I’m fortunate enough to be embedded in a largely sex-positive and non-monogamous social web. I love connecting with people, I love talking about sex (don’t we all?), and I especially love talking about alternative forms of sexual activity and the interpersonal connections that are possible through them. This has inevitably led to lots of conversations with people who are intrigued about how kinky play parties, swinger clubs, private sex parties, and “all that stuff” works. More often than not these folks are at least a little curious to maybe, just maybe, give “all that stuff” a try.Read More
Looking for other like-minded polyamorous peeps in your area but can't seem to find any? Feeling alone on your unconventional life journey?
That’s how I was feeling at the beginning of my consensually non-monogamous life over a decade ago. Thank goodness I eventually discovered the amazing power of community to help embrace the unique and vulnerable parts of me and guide me in the right direction! And the good news is today, you have even more resources available to you. We’ve all heard the quote by Jim Rohn “You are the average of the five people you spend the most time with.” But I’d like to take that one step further because living an alternative lifestyle takes bravery, inspiration, smarts, and the power of community.Read More
Many people who embrace polyamory (or open relationships or relationship anarchy) subscribe to the idea of total openness. Where did your lover go last night? Who were they with? What did they do together? If they did that, then how will I fare with them the next time we meet? Am I "good enough?” Will they leave me? Disclosure may be one of our most challenging lessons to unwind. The pull to know everything is strong, and often is the companion to fear of loss or abandonment. But full disclosure—a kind of "tell me everything" approach to polyamory—can be corrosive, even toxic. For starters, knowing every last detail puts your partner(s) on the spot: tell all or you're being dishonest. And the power of novelty and mystery in our loving relationships can’t be underestimated (and may be a wonderful surprise for you both). Mutually agreeing on "less is more" is a path to better relationships.Read More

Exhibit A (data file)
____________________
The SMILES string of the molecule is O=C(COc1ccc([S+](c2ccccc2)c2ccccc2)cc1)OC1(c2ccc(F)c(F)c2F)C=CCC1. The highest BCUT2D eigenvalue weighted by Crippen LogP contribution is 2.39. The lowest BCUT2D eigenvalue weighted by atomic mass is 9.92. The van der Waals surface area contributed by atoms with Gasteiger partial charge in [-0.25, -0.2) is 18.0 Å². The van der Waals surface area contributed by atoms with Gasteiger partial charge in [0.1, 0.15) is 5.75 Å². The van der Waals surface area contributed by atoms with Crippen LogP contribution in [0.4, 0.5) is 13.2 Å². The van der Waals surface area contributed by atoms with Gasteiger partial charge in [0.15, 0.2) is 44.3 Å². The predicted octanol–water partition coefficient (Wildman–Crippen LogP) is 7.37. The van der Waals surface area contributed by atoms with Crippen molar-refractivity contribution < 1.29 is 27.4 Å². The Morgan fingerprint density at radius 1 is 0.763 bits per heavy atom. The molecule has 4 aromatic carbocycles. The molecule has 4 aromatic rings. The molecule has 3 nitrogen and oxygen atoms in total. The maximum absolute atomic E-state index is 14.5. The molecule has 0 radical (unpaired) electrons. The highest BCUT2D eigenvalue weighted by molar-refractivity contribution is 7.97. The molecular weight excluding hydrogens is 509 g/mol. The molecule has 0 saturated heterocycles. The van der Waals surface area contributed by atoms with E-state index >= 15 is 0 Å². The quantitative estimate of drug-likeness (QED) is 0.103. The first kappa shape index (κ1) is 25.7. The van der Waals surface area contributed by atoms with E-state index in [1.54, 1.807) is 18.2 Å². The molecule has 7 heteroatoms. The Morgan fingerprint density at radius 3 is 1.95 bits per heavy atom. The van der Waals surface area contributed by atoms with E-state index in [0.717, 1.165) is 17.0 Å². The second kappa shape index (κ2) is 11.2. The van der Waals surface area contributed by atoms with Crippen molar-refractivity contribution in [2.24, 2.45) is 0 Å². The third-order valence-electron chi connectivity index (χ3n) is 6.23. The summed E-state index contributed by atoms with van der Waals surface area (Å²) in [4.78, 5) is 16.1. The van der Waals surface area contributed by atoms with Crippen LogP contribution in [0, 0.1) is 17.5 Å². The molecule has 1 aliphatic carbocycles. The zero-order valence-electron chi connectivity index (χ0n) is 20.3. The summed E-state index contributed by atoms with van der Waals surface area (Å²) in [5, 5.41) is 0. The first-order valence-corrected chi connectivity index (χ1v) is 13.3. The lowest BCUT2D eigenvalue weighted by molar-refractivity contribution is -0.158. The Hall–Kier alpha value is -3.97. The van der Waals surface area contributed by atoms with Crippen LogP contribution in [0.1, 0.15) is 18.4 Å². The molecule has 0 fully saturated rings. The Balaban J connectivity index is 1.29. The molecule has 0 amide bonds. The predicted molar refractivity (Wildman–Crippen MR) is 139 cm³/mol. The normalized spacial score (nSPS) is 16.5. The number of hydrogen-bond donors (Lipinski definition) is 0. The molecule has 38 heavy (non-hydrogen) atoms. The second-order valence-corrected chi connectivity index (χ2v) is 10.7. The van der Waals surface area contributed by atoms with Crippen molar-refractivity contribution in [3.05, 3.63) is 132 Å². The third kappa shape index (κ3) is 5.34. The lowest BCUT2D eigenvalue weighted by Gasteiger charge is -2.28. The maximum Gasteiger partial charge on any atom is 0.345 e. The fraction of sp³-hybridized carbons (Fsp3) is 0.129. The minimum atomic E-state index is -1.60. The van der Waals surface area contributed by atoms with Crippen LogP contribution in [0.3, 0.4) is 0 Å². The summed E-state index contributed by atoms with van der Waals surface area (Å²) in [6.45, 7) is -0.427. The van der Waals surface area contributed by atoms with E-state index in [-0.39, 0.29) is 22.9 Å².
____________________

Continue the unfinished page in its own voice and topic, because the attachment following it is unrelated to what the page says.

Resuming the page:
With gender fluidity, the LGBT movement, equality, and open sexuality moving more into the mainstream, being bisexual or gay is not as taboo as it once was. Or is it? It seems much more common for a woman to be open to either dating a woman or to sleep with one individually or in a group sex situation. But when a man enjoys sex with another man but isn't gay, it still isn’t as socially acceptable and makes most uncomfortable.Read More
“It's your thing, do what you wanna do, I can't tell you who to sock it to” -- The Isley Brothers
The Isley Brothers have been a part of my life since early childhood. I have hummed and car danced to “It’s Your Thing” for decades. Suddenly, a few years ago, I gleaned an awareness of what the lyrics really meant. The singer is saying, “It’s your pussy, and you got pussy control.” The lyrics tell a story of NO ownership, NO exclusivity, and NO control of the other person in the relationship. This song came out in 1969, which was in the middle of the Black Arts Movement. Black people were exploring the taboo.Read More
When I first Googled the term “polyamory” years ago, it was slim pickins. After reading The Ethical Slut and Sex at Dawn, I was desperate to learn even more about this whack-a-doo way of handling relationships. I had to dig to find buried forum posts and LiveJournal entries. Though sparse, the information was out there, and I ravenously consumed as much as I could.
These days, there is a veritable cornucopia of books, blogs, podcasts, and free educational resources for anyone curious to explore life outside the bubble of traditional monogamy. Yes, yes, I know -- Multiamory is your absolute, hands-down favorite podcast and blog. But it’s okay to seek out some variety and get your blog-reading needs met by different writers! For some people, that’s the whole appeal of polyamory and non-monogamy, so I don’t see why it can’t be different with the blogs you read.Read More